The Blood flow surveillance includes invasive monitoring, minimally invasive monitoring, noninvasive monitoring. In detail, the invasive hemodynamic monitoring refers to measure central venous pressure (CVP) by means of Swan-Ganz catheter, in order to assess cardiac function indicators. Nevertheless, these indicators are not only associated with cardiac volume, but also can be influenced by myocardial compliance, chest pressure and other potential factors [20,21,22,23]. Therefore, the invasive hemodynamic monitoring can not reflect the cardiac volume in the filling period. Besides, the external Swan-Ganz catheter can probably lead to various serious complications, such as cardiac mechanical damage, ventricular rhythm Abnormal, pulmonary embolism, pulmonary artery rupture, etc. . Meanwhile, the non-invasive monitoring can not result in serious tissue damages, and the operation method appears more convenient. But, the detection accuracy remains relatively poor. On the contrary, the parameters which are provided by PICCO monitor, such as cardiac index (CI), global ejection fraction (GEF), global end diastolic volume index (GEDI), can not be influenced by these factors mentioned above. Therefore, PICCO monitor is able to monitor hemodynamic parameters in real time manners, and can better reflect the changes of cardiac functions [25,26,27].
As far as we are concerned, PICCO is a minimally invasive hemodynamic monitoring technology, with the advantages of repeatable, sensitive, simple, etc. Hence, this Monitoring technique can provide comprehensive hemodynamic monitoring parameters, and can reflect cardiac contractile function more accurately. When compared with conventional monitor method, PICCO also possess much more advantages, including simple operation, longer time of indwelling catheter, convenient observation and nursing. Before the formal monitor, the PICCO calibrating standard solution should be diluted for at least three times, and the final temperature of calibrating standard solution is 0 °C . Currently, it has not been proved about the drip speed of calibrating standard solution. For instance, Jiang et al.  suggested that the solution should be injected within 4 s, Cao  suggested that the standard solution should be injected within 7 s, and Li  suggested it within 10 s. After comprehensive data analysis, it can be illustrated that the majority of searchers did consider that the calibrating standard solution should be injected within 4 s, and a fraction of them did not mention the specific injection speed. Meanwhile, it has been acknowledged that the different drip speed of calibrating standard solution can cause the unavoidable errors. And, on the basis of results in this research, we conclude that PICCO monitor can provide the corresponding parameters when the calibrating standard solution is titrated at the speed of 4–10 s. In this study, we attempt to compare three different injection rates of calibrating standard solution. Firstly, a total of 108 critically ill patients in the stroke intensive care unit (SICU) were included in this research. Secondly, all these identified patients received PICCO monitor. In detail, the ice salt solution at 0 °C was injected into superior vena cava, at the drip speed of 2–4, 5–7 and 8–10 s, respectively. After data analysis and comprehensive comparison among them, as shown in Fig. 1 and Table 1, these various parameters obtained from PICCO monitor were assessed on the basis of paired-samples t-test, and the statistical differences among 2–4, 5–7 and 8–10 s were significant (P < 0.05). Besides, as shown in Table 2, the data obtained from 2 to 4 s was highly consistent with the results provided by ultrasonography. But, the data obtained from 5–7 to 8–10 s was not highly consistent with that acquired from ultrasonography, the consistency between them was not good. In addition, the PICCO parameters gained at the drip speed of 2–4 s were positively correlated with the results provided by transesophageal cardiac color Doppler ultrasound, and the correlation coefficient appeared much higher when compared with the data obtained at the injection speed of 5–7 and 8–10 s.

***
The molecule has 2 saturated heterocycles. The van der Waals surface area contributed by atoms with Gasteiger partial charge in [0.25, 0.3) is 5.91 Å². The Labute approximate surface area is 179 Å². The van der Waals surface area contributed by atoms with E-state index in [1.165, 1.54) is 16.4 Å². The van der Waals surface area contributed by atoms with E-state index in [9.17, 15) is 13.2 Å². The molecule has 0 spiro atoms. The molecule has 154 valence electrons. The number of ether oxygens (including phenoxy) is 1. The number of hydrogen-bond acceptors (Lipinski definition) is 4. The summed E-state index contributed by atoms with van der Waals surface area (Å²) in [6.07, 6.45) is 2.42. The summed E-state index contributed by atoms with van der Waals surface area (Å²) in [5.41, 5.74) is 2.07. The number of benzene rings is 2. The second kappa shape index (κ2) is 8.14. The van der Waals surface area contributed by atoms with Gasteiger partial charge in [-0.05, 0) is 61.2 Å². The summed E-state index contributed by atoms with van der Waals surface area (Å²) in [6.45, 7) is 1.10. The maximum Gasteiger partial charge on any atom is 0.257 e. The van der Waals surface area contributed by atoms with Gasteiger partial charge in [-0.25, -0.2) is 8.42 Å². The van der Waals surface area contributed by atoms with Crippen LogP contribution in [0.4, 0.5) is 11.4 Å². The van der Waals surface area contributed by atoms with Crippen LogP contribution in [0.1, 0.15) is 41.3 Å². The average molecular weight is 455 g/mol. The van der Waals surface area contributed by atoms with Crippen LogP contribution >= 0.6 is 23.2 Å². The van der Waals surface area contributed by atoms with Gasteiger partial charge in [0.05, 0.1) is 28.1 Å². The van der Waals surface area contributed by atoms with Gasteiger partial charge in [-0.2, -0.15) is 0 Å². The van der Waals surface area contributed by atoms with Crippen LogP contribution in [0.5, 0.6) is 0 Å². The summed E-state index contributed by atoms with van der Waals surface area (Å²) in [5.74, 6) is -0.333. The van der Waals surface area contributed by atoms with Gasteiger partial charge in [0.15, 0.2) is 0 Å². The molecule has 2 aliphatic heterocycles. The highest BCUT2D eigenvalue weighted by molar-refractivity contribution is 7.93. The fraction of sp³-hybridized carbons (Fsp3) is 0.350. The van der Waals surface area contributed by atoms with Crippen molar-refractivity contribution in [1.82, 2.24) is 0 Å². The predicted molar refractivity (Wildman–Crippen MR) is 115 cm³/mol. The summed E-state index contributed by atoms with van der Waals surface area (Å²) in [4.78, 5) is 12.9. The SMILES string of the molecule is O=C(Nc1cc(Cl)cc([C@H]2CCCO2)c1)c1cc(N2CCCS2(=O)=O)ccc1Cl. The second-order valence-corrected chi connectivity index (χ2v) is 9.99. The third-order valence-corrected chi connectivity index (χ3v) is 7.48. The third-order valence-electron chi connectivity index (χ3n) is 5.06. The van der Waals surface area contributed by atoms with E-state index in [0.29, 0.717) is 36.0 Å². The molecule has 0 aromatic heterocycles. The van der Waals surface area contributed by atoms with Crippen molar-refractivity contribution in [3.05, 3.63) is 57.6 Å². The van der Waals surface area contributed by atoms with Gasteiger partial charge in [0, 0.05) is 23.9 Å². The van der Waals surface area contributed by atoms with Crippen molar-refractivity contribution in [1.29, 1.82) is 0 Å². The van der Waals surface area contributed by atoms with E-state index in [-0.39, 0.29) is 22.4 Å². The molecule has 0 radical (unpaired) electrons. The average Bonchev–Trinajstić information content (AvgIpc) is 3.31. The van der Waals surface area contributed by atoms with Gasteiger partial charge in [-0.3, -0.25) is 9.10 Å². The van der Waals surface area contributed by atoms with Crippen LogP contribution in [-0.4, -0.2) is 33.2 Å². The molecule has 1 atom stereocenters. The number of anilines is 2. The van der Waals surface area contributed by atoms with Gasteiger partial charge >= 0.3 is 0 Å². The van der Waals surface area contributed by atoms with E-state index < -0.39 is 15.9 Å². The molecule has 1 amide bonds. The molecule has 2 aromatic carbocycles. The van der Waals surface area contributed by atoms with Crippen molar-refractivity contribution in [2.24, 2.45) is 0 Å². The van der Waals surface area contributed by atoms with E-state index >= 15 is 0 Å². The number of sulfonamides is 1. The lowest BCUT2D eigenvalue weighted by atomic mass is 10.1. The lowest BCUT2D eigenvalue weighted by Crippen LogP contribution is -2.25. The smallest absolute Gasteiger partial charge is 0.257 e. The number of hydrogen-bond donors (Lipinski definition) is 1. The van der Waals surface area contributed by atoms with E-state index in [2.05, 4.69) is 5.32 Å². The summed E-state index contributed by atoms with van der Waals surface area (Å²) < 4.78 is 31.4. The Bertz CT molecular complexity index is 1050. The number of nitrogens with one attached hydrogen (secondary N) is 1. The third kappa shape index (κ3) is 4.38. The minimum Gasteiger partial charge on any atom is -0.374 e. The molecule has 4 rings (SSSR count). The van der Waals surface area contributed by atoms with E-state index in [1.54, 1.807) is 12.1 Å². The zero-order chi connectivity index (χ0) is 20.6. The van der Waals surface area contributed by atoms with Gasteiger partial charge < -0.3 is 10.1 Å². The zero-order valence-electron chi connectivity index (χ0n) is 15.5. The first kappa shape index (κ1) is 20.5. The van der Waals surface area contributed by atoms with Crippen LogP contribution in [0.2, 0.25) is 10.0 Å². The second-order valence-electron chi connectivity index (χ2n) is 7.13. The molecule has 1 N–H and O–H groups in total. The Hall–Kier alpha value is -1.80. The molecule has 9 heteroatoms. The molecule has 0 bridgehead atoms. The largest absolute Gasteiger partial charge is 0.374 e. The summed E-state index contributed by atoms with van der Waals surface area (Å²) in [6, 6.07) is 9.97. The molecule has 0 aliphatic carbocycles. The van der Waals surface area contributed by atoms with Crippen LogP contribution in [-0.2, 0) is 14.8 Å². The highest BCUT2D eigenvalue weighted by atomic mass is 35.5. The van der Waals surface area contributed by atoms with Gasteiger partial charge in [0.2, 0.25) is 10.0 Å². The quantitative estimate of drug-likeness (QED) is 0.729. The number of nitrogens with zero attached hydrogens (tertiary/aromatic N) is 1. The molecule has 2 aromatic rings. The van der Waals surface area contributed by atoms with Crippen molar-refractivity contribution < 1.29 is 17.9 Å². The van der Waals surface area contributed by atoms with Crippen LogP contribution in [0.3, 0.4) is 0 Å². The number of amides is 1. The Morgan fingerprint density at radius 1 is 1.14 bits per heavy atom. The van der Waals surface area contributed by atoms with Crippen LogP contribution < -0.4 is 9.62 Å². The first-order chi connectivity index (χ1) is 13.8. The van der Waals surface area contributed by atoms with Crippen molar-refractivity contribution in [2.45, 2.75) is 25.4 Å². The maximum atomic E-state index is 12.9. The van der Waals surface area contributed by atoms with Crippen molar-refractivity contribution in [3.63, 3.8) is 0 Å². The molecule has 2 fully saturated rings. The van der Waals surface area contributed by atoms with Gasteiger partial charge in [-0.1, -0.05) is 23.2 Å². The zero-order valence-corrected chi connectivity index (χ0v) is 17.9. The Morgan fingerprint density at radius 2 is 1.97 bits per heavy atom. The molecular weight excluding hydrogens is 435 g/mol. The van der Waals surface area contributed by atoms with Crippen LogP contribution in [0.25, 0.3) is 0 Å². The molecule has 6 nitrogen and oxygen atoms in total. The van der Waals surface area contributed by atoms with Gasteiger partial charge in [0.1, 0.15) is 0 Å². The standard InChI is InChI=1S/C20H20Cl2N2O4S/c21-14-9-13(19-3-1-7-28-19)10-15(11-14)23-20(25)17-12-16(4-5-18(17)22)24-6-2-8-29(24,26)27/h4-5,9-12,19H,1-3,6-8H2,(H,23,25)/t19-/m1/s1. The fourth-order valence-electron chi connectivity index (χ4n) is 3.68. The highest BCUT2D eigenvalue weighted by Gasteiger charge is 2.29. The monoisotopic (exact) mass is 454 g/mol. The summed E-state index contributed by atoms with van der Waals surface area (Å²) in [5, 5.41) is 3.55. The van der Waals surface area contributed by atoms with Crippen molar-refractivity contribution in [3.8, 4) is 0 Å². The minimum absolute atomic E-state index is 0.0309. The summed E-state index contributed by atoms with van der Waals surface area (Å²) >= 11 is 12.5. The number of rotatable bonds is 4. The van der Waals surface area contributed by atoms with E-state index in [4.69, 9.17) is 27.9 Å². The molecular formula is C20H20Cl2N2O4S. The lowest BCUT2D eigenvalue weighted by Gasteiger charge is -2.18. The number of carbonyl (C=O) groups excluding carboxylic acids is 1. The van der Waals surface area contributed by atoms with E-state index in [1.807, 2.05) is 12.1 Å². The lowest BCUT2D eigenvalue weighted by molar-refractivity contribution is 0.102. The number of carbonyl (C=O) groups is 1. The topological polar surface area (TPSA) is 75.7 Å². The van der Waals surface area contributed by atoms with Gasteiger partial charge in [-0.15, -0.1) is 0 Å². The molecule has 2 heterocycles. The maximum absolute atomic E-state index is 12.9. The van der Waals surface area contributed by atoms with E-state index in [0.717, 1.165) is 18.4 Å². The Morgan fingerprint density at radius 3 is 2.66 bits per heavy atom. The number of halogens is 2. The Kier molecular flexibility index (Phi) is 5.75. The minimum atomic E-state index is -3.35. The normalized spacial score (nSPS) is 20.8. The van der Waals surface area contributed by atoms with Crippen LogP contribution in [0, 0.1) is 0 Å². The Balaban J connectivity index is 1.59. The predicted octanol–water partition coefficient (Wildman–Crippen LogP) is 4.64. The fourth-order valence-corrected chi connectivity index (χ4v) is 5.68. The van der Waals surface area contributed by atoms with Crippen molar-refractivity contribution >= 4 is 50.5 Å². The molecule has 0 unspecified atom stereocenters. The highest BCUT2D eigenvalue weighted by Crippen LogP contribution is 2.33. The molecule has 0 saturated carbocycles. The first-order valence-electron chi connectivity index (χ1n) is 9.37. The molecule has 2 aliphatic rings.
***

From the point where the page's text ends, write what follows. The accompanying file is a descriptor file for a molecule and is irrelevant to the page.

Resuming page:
The calculation method of PICCO PLUS system (Manufacturer: PULSION company) refers to the combination of average transmission time of thermal dilution curve and exponential descent time. When the measurement based on the principle of thermodilution was carried out, the quantitative cooling solution should be injected into vein as soon as possible, and its temperature should below the blood temperature at least 10 °C. In addition, the occurrence time of PICCO monitoring curve shifted to an earlier time point, when the ice salt solution at 0 °C was injected at the drip speed of 2–4 s, and the crest appeared higher. On the contrary, when the ice salt solution was injected at the speed of 5–7 s and 8–10 s, the occurrence time of PICCO monitoring curve shifted to a later time, and the crest appeared lower. Therefore, the PICCO parameters obtained at the injection rate of 2–4 s were more close to the indicators provided by transesophageal cardiac color Doppler ultrasound (as shown in Table 2). Namely, when the 0 °C calibrating standard solution was injected at the speed of 2–4 s, the PICCO parameters appeared more valuable.